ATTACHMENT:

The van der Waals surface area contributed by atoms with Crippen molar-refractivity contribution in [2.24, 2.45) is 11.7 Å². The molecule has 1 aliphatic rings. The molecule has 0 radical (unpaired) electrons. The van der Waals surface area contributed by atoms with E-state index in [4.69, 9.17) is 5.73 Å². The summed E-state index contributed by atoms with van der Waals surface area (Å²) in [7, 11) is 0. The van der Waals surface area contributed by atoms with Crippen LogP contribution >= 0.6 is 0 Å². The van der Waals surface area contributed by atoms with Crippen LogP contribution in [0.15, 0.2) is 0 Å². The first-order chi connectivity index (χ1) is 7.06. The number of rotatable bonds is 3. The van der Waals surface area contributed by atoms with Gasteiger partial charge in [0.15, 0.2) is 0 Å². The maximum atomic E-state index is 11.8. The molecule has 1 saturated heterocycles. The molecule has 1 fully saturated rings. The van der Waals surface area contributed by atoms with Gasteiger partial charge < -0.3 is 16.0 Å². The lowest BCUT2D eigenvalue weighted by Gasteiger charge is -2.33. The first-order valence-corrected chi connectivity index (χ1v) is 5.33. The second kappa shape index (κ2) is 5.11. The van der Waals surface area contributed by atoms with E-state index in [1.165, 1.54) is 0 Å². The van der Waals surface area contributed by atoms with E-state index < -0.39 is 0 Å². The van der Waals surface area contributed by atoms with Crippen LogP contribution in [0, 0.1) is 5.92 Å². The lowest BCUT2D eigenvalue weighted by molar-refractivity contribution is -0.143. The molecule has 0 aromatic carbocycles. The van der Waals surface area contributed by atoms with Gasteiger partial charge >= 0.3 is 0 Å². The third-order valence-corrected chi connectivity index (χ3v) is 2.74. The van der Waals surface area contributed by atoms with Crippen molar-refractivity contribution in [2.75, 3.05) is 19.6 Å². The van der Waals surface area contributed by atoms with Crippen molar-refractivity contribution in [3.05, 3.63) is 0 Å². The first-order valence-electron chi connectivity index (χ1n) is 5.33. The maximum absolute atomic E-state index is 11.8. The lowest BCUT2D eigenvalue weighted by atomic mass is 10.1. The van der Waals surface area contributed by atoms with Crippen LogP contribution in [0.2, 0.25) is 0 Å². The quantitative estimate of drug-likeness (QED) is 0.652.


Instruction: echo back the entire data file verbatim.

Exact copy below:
The van der Waals surface area contributed by atoms with Crippen molar-refractivity contribution in [2.24, 2.45) is 11.7 Å². The molecule has 1 aliphatic rings. The molecule has 0 radical (unpaired) electrons. The van der Waals surface area contributed by atoms with E-state index in [4.69, 9.17) is 5.73 Å². The summed E-state index contributed by atoms with van der Waals surface area (Å²) in [7, 11) is 0. The van der Waals surface area contributed by atoms with Crippen LogP contribution >= 0.6 is 0 Å². The van der Waals surface area contributed by atoms with Crippen LogP contribution in [0.15, 0.2) is 0 Å². The first-order chi connectivity index (χ1) is 7.06. The number of rotatable bonds is 3. The van der Waals surface area contributed by atoms with Gasteiger partial charge in [0.15, 0.2) is 0 Å². The maximum atomic E-state index is 11.8. The molecule has 1 saturated heterocycles. The molecule has 1 fully saturated rings. The van der Waals surface area contributed by atoms with Gasteiger partial charge < -0.3 is 16.0 Å². The lowest BCUT2D eigenvalue weighted by Gasteiger charge is -2.33. The first-order valence-corrected chi connectivity index (χ1v) is 5.33. The second kappa shape index (κ2) is 5.11. The van der Waals surface area contributed by atoms with E-state index in [1.165, 1.54) is 0 Å². The van der Waals surface area contributed by atoms with E-state index < -0.39 is 0 Å². The van der Waals surface area contributed by atoms with Crippen LogP contribution in [0, 0.1) is 5.92 Å². The lowest BCUT2D eigenvalue weighted by molar-refractivity contribution is -0.143. The molecule has 0 aromatic carbocycles. The van der Waals surface area contributed by atoms with Gasteiger partial charge >= 0.3 is 0 Å². The third-order valence-corrected chi connectivity index (χ3v) is 2.74. The van der Waals surface area contributed by atoms with Crippen molar-refractivity contribution in [2.75, 3.05) is 19.6 Å². The van der Waals surface area contributed by atoms with Crippen molar-refractivity contribution in [3.05, 3.63) is 0 Å². The first-order valence-electron chi connectivity index (χ1n) is 5.33. The maximum absolute atomic E-state index is 11.8. The lowest BCUT2D eigenvalue weighted by atomic mass is 10.1. The van der Waals surface area contributed by atoms with Crippen LogP contribution in [0.2, 0.25) is 0 Å². The quantitative estimate of drug-likeness (QED) is 0.652.